Roșia Montană, a disputed Roman-era gold mine in Romania’s Carpathian mountains, has been granted UNESCO World Heritage status.
The area was added to UNESCO’s danger list of threatened world heritage during a meeting in Fuzhou, China, on Tuesday 27 July, marking a victory for Romanians’ two-decade long campaign to stop mining in the region.
Local inhabitants first called for the site to be protected in 2000 when the Roșia Montană Gold Corporation was given a license to begin extraction in the area, threatening their homes. Conservationists quickly revealed that the plans, which had been approved without a transparent bid, would see the destruction of three villages and four mountain tops, and would risk cyanide being released into the local ecosystem. Tens of thousands of protestors later took to the streets in 2013, when the Romania’s Social Democratic government backed down on their election pledge to halt the works.
Romanian President Klaus Iohannis welcomed the UNESCO decision. “I salute the inclusion of the cultural mining landscape of Roșia Montană in the world heritage,” he wrote on Facebook. “Roșia Montană should become a model for enhancing the value of heritage through the sustainable development of the area.”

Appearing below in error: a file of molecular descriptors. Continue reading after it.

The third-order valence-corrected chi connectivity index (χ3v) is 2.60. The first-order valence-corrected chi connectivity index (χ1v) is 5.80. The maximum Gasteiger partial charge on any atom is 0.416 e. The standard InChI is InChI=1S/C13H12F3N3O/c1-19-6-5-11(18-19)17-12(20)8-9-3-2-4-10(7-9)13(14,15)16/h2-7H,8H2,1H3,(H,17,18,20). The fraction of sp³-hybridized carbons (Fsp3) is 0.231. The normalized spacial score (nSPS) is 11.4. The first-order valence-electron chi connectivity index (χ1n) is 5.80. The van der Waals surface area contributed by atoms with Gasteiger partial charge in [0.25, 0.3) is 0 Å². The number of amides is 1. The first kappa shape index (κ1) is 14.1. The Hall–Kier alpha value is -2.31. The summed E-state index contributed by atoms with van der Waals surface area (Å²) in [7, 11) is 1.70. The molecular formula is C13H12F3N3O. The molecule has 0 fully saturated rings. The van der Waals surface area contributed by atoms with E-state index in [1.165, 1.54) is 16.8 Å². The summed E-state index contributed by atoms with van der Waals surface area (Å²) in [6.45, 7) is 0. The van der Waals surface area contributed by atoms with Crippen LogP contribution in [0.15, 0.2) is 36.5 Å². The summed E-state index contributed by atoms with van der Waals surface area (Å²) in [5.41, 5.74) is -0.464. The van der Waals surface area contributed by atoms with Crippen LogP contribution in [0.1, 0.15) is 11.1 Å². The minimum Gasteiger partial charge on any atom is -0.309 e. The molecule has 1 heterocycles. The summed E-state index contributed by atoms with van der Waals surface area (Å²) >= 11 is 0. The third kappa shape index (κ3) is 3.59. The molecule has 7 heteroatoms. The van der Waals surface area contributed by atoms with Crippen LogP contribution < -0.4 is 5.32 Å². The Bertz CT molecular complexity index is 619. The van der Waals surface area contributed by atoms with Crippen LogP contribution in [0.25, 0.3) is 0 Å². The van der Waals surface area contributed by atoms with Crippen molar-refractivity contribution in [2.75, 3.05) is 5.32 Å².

Campaigners, however, remain concerned that the Romanian government still has the power to withdraw the UNESCO heritage status, leaving the area once again open to exploitation. Meanwhile, the largest shareholder of Roșia Montană Gold Corporation, Gabriel Resources, has also filed an international lawsuit which could force the Romanian government to pay compensation worth £4 billion.
Local leaders also remain divided on the issue. “[The UNESCO heritage status] does not bring benefits to the community or to the country,” the mayor of the Roșia Montană municipality, Eugen Furdui, told Romanian television Digi24.